A brief introduction to PCESjava (by Rob LeGrand)

Important references

Two packages to import

PCESGraph creates and manipulates graphs and trees
Clazzer reads, writes, modifies Java class files

The Role pattern

What to do when you need similar but different kinds of objects?

Graph, Tree, Vertex and Edge objects can have Roles attached to them.  Example:

How to add a Role


to test:  vertex.hasRole("PCESGraph.TreeVertex");

to remove:  vertex.removeRole("PCESGraph.TreeVertex");

Roles and vertices: an example

Working with graphs

create a raw undirected graph:
Graph graph = GraphFactory.createGraph();

create a directed graph from an undirected graph:
DirectedGraph directedGraph = (DirectedGraph) graph.addRole(DirectedGraph.graphProperties.graphType);

create a DFST for a directed graph:
DFST dfst = (DFST) directedGraph.addRole(DFST.graphProperties.graphType);

create a CFG from a Method object:
InstructionGraph instructionGraph = method.getInstructionGraph();
ControlFlowGraph cfg = (ControlFlowGraph) instructionGraph.addRole(ControlFlowGraph.graphProperties.graphType);

Hydra example

Graph graph = GraphFactory.createGraph();
graph.addEdge("1", "2");
graph.addEdge("1", "3");
graph.addEdge("2", "3");
graph.addEdge("2", "4");
graph.addEdge("2", "11");
graph.addEdge("3", "4");
graph.addEdge("3", "9");
graph.addEdge("4", "5");
graph.addEdge("4", "8");
graph.addEdge("5", "3");
graph.addEdge("5", "6");
graph.addEdge("6", "5");
graph.addEdge("6", "7");
graph.addEdge("8", "6");
graph.addEdge("9", "8");
graph.addEdge("9", "10");
graph.addEdge("10", "6");
graph.addEdge("11", "12");
graph.addEdge("11", "13");
graph.addEdge("12", "7");
graph.addEdge("12", "11");
graph.addEdge("13", "12");

DirectedGraph dgraph = (DirectedGraph) graph.addRole(DirectedGraph.graphProperties.graphType);

DFST dfst = (DFST) graph.addRole(DFST.graphProperties.graphType);

DomTree domTree = (DomTree) graph.addRole(DomTree.graphProperties.graphType);

Working with DFSTs

iterate over DFST vertices:
dfst.forwardDiscovery() returns a VertexIterator of vertices in increasing depth-first numbering
dfst.backwardDiscovery() returns a VertexIterator of vertices in decreasing depth-first numbering
dfst.topOrder() returns a VertexIterator of vertices in topological order (right-to-left preorder)
dfst.topOrder(i) returns the Vertex that's ith in topological order
dfst.reverseTopOrder() returns a VertexIterator of vertices in reverse topological order
dfst.reverseTopOrder(i) returns the Vertex that's ith in reverse topological order

How to load methods from a class file

classFile = new ClassFile(new FileInputStream("foo.class"));
Iterator iter = classFile.getMethods();
if (iter.hasNext()) {
   Method method = (Method) iter.next();
   InstructionGraph instructionGraph = method.getInstructionGraph();
   ControlFlowGraph cfg =
      (ControlFlowGraph) instructionGraph.addRole(ControlFlowGraph.graphProperties.graphType);
   // cfg is now that method's CFG

More on depth-first numberings

Some students have noticed that depth-first numbers generated by the PCESjava software are sometimes greater than the number of vertices in the CFG.  The software does depth-first numbers a bit differently from the way presented in class.  The output for the simple three-vertex graph in CSE531DomTree.genMyGraph() includes something like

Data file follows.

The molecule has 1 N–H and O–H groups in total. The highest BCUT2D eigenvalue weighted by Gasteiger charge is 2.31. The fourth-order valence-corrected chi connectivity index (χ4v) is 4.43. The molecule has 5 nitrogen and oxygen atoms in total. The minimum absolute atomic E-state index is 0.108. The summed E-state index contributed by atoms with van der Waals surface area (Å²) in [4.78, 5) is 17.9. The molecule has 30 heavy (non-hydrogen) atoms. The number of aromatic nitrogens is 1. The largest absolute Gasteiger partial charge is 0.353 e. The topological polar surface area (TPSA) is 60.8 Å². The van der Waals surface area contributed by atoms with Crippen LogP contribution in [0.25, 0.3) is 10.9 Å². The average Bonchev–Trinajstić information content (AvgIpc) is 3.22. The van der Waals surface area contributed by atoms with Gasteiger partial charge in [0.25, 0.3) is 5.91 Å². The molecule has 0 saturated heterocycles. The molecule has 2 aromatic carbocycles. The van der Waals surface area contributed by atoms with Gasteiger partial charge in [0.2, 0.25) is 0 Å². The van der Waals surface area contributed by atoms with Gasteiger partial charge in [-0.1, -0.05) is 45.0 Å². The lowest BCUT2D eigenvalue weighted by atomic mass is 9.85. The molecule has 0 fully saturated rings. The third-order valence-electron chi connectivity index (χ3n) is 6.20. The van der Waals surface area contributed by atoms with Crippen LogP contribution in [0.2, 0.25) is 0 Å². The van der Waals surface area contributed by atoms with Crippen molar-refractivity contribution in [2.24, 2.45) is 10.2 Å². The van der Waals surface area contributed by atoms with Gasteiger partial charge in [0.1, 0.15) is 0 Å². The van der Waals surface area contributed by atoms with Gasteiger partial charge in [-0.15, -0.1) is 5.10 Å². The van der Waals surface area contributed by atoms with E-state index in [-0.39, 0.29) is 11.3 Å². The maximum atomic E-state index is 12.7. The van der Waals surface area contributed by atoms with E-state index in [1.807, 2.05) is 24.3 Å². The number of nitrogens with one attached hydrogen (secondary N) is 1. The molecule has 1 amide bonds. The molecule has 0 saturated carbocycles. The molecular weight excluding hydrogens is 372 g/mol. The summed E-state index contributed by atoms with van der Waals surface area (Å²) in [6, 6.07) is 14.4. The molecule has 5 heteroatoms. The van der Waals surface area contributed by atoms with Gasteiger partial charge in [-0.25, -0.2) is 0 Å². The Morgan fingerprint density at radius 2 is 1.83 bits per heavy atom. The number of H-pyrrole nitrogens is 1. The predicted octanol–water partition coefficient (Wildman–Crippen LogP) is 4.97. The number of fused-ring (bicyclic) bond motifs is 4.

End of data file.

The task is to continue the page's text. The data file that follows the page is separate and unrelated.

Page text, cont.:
VERTEX 1 3195425 dfn:0/5
        VERTEX 2 21722195 dfn:1/2
        VERTEX 3 12719253 dfn:3/4
The 0/5 means that the depth-first "discovery" number for that vertex is 0 and its "finishing" number is 5.  These two numbers are assigned during the depth-first traversal.  (Numbering this way allows us to compute the number of the vertex's progeny according to the DFST as ("finishing" - "discovery" - 1) / 2.)  The reason that no vertex has discovery number 2 in that small DFST is that discovery and finishing numbers don't overlap.  In that tree, vertex 1 was given discovery number 0 before exploring its successors.  Vertex 2 is seen first and given discovery number 1.  It has no successors, so it's given finishing number 2 and we go to vertex 1's next successor, vertex 3, which is given discovery number 3 and then finishing number 4.  Then vertex 1 gets finishing number 5.

The discovery numbering of the DFST and the depth-first numbering presented in class are always ordinally equivalent.  Really, what's important is that now you can traverse over the graph in different orders.  When you want to access vertices one by one, I recommend using one of the above DFST methods to generate an iterator over the vertices in the order you want.  Then, for each vertex v, use getLocalDom(v) (NB: not getDomVertex(v), which seems to be broken) to get its DomVertex role or DirectedGraph.getDirectedVertex(v) to get its DirectedVertex role.  Then you can call the appropriate methods on the appropriate object.  For example, say you want to iterate over the vertices in increasing dfn order and get the predecessors for each.  Remember, a vertex has predecessors in the CFG and a parent in the DFST.  So you can do something like

VertexIterator vIter = dfst.forwardDiscovery();
while (vIter.hasNext()) {
   VertexIterator predIter = DirectedGraph.getDirectedVertex(vIter.nextVertex()).getPredecessors();
   // now predIter is another iterator over that vertex's predecessors
This way you never have to convert the DFST to a CFG; you just use each vertex in the order that you need.

On the other hand, sometimes you have a DomVertex or some other kind of vertex and you need its depth-first number.  If your DomVertex is called domV, then its depth-first ("discovery") number is dfst.numberOf(domV.getContents()).

When you're stumped on how to do something

  1. Look to see how it's done in current PCESGraph code,
  2. check the API, then
  3. ask us for help.

Recommendation:  After updating an object with roles, call update() on each of its roles to have the changes appropriately reflected.  (Probably not needed for Lab 1.)